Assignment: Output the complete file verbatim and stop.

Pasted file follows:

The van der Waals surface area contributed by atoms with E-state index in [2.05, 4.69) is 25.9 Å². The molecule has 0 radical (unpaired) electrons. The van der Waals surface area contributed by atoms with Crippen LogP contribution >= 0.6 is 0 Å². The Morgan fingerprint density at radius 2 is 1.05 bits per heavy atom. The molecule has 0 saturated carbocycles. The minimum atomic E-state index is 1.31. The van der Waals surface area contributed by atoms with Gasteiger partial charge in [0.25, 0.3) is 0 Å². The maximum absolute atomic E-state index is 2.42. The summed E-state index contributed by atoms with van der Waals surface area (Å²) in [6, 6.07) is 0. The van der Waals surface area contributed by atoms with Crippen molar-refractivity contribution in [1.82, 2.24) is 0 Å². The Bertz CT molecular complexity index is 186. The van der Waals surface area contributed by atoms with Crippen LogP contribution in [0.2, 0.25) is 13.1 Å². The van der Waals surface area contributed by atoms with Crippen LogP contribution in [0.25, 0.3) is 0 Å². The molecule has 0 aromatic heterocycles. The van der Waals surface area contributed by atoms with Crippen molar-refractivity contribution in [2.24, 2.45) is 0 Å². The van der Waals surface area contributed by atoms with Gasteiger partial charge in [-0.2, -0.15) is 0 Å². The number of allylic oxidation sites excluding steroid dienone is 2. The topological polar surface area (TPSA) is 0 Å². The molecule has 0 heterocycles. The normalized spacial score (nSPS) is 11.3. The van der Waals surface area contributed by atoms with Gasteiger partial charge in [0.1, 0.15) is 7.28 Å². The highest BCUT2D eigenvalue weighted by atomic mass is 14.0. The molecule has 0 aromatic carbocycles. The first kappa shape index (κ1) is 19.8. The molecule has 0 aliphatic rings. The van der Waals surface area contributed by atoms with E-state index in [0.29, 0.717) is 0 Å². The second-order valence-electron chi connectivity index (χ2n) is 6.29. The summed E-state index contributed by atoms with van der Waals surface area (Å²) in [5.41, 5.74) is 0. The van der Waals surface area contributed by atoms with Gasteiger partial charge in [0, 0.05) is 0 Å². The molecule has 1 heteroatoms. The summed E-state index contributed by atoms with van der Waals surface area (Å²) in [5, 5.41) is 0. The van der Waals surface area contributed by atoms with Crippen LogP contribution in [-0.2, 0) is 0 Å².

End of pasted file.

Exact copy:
The van der Waals surface area contributed by atoms with E-state index in [2.05, 4.69) is 25.9 Å². The molecule has 0 radical (unpaired) electrons. The van der Waals surface area contributed by atoms with Crippen LogP contribution >= 0.6 is 0 Å². The Morgan fingerprint density at radius 2 is 1.05 bits per heavy atom. The molecule has 0 saturated carbocycles. The minimum atomic E-state index is 1.31. The van der Waals surface area contributed by atoms with Gasteiger partial charge in [0.25, 0.3) is 0 Å². The maximum absolute atomic E-state index is 2.42. The summed E-state index contributed by atoms with van der Waals surface area (Å²) in [6, 6.07) is 0. The van der Waals surface area contributed by atoms with Crippen molar-refractivity contribution in [1.82, 2.24) is 0 Å². The Bertz CT molecular complexity index is 186. The van der Waals surface area contributed by atoms with Crippen LogP contribution in [0.2, 0.25) is 13.1 Å². The van der Waals surface area contributed by atoms with Crippen LogP contribution in [0.25, 0.3) is 0 Å². The molecule has 0 aromatic heterocycles. The van der Waals surface area contributed by atoms with Crippen molar-refractivity contribution in [2.24, 2.45) is 0 Å². The van der Waals surface area contributed by atoms with Gasteiger partial charge in [-0.2, -0.15) is 0 Å². The number of allylic oxidation sites excluding steroid dienone is 2. The topological polar surface area (TPSA) is 0 Å². The molecule has 0 heterocycles. The normalized spacial score (nSPS) is 11.3. The van der Waals surface area contributed by atoms with Gasteiger partial charge in [0.1, 0.15) is 7.28 Å². The highest BCUT2D eigenvalue weighted by atomic mass is 14.0. The molecule has 0 aromatic carbocycles. The first kappa shape index (κ1) is 19.8. The molecule has 0 aliphatic rings. The van der Waals surface area contributed by atoms with E-state index in [0.29, 0.717) is 0 Å². The second-order valence-electron chi connectivity index (χ2n) is 6.29. The summed E-state index contributed by atoms with van der Waals surface area (Å²) in [5.41, 5.74) is 0. The van der Waals surface area contributed by atoms with Gasteiger partial charge in [0, 0.05) is 0 Å². The molecule has 1 heteroatoms. The summed E-state index contributed by atoms with van der Waals surface area (Å²) in [5, 5.41) is 0. The van der Waals surface area contributed by atoms with Crippen LogP contribution in [-0.2, 0) is 0 Å².